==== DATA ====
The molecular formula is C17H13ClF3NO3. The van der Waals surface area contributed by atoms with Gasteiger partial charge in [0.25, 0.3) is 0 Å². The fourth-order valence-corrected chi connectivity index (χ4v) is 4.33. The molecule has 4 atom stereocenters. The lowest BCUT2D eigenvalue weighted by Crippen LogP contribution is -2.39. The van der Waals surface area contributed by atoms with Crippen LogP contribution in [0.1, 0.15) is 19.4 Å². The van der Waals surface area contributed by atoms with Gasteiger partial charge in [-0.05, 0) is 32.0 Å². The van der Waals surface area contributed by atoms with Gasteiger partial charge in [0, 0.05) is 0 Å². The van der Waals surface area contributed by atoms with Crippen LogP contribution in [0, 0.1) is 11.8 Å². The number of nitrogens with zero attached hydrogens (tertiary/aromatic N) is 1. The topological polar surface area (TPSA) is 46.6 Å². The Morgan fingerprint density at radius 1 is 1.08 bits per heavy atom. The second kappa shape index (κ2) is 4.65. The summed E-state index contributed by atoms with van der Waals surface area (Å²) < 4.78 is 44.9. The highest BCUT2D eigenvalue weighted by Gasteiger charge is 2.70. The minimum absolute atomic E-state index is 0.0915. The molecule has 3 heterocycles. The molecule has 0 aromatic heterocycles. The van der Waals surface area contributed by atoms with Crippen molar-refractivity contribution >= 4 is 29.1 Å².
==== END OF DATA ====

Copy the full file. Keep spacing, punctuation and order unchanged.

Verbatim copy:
The molecular formula is C17H13ClF3NO3. The van der Waals surface area contributed by atoms with Gasteiger partial charge in [0.25, 0.3) is 0 Å². The fourth-order valence-corrected chi connectivity index (χ4v) is 4.33. The molecule has 4 atom stereocenters. The lowest BCUT2D eigenvalue weighted by Crippen LogP contribution is -2.39. The van der Waals surface area contributed by atoms with Crippen LogP contribution in [0.1, 0.15) is 19.4 Å². The van der Waals surface area contributed by atoms with Gasteiger partial charge in [-0.05, 0) is 32.0 Å². The van der Waals surface area contributed by atoms with Gasteiger partial charge in [0, 0.05) is 0 Å². The van der Waals surface area contributed by atoms with Crippen LogP contribution in [0, 0.1) is 11.8 Å². The number of nitrogens with zero attached hydrogens (tertiary/aromatic N) is 1. The topological polar surface area (TPSA) is 46.6 Å². The Morgan fingerprint density at radius 1 is 1.08 bits per heavy atom. The second kappa shape index (κ2) is 4.65. The summed E-state index contributed by atoms with van der Waals surface area (Å²) < 4.78 is 44.9. The highest BCUT2D eigenvalue weighted by Gasteiger charge is 2.70. The minimum absolute atomic E-state index is 0.0915. The molecule has 3 heterocycles. The molecule has 0 aromatic heterocycles. The van der Waals surface area contributed by atoms with Crippen molar-refractivity contribution >= 4 is 29.1 Å².